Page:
How can we best understand and explain the changing environment of world religions over the centuries? While you might not think the answer is “with economics,” this book will show you why you should. Lai Cheng-Chung and Su Peng-Yuan use market economics to deconstruct the changing state of religion in our world.
Religious organizations have long described themselves as a spiritual alternative to the market-dominated world, but when Lai Cheng-Chung and Su Peng-Yuan apply the laws of economics to organized faith, they get some remarkable results. The authors ask some basic but important questions: What makes some religions more popular than others? Why did Christianity become more popular than its older brother, Judaism? And why did some of the great European cathedrals take decades – and sometimes centuries – to build?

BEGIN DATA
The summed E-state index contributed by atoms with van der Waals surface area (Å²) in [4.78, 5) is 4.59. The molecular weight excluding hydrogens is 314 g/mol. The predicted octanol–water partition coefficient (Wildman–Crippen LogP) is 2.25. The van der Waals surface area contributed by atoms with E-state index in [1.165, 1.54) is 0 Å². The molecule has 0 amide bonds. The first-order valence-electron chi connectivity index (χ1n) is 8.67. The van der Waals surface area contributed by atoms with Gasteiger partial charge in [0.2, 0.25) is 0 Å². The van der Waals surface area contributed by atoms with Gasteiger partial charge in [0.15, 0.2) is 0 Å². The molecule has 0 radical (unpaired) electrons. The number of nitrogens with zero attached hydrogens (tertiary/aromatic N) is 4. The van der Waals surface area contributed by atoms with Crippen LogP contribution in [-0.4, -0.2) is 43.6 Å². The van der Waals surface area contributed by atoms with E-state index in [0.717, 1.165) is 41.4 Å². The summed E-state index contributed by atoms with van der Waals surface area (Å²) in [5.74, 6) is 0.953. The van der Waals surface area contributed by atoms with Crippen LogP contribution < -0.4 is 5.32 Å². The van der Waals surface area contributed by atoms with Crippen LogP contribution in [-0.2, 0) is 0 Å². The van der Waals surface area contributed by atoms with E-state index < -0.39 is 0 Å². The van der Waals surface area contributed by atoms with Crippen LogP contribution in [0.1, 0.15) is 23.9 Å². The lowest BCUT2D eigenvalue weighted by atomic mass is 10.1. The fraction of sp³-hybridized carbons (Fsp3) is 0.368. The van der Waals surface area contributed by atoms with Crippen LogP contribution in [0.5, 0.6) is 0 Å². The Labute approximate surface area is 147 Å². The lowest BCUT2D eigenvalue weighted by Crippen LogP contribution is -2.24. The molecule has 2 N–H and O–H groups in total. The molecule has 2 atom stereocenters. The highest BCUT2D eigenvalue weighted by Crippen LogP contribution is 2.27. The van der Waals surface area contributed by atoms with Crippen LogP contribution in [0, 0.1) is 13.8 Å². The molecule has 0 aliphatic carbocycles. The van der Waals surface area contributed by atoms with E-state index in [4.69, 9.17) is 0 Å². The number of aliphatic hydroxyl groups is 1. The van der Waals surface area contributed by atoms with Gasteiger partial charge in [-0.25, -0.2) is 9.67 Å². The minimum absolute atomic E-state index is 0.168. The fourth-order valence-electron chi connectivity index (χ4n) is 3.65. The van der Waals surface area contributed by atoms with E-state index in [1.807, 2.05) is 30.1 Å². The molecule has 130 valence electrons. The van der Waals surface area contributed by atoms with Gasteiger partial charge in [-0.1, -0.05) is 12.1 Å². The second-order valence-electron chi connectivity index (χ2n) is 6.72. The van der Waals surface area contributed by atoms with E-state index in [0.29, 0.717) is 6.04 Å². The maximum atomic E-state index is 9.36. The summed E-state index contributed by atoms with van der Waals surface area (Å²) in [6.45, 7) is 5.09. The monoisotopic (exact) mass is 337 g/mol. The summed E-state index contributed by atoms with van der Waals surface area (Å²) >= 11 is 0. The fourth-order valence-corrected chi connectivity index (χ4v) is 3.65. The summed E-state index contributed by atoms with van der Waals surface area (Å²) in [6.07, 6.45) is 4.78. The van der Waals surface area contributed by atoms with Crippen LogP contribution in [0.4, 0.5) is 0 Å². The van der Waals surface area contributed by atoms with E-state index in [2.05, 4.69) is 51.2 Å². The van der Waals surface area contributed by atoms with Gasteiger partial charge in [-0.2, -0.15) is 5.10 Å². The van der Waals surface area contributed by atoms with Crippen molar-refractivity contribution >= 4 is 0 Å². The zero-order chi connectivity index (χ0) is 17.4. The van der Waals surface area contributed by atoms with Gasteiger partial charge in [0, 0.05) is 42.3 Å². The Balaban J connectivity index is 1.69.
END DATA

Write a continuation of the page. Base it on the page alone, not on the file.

Taking Christianity as case study, the authors examine how it made itself competitive in its earliest years of development and examine how the strictness of its principles affected its attractiveness to the “market” of believers. They also analyze the ways in which Christianity cemented its influence in society and politics by tailoring its product and strategy, and how both are now losing their grip on modern consumers of religion.
While the book does employ rational methods of economic analysis, it is not intended to refute the value of religion. To the contrary, the authors point out that religion’s persistent and far-reaching effect on human society – which has periodically advanced human civilization – is the very thing that makes it worthy of study.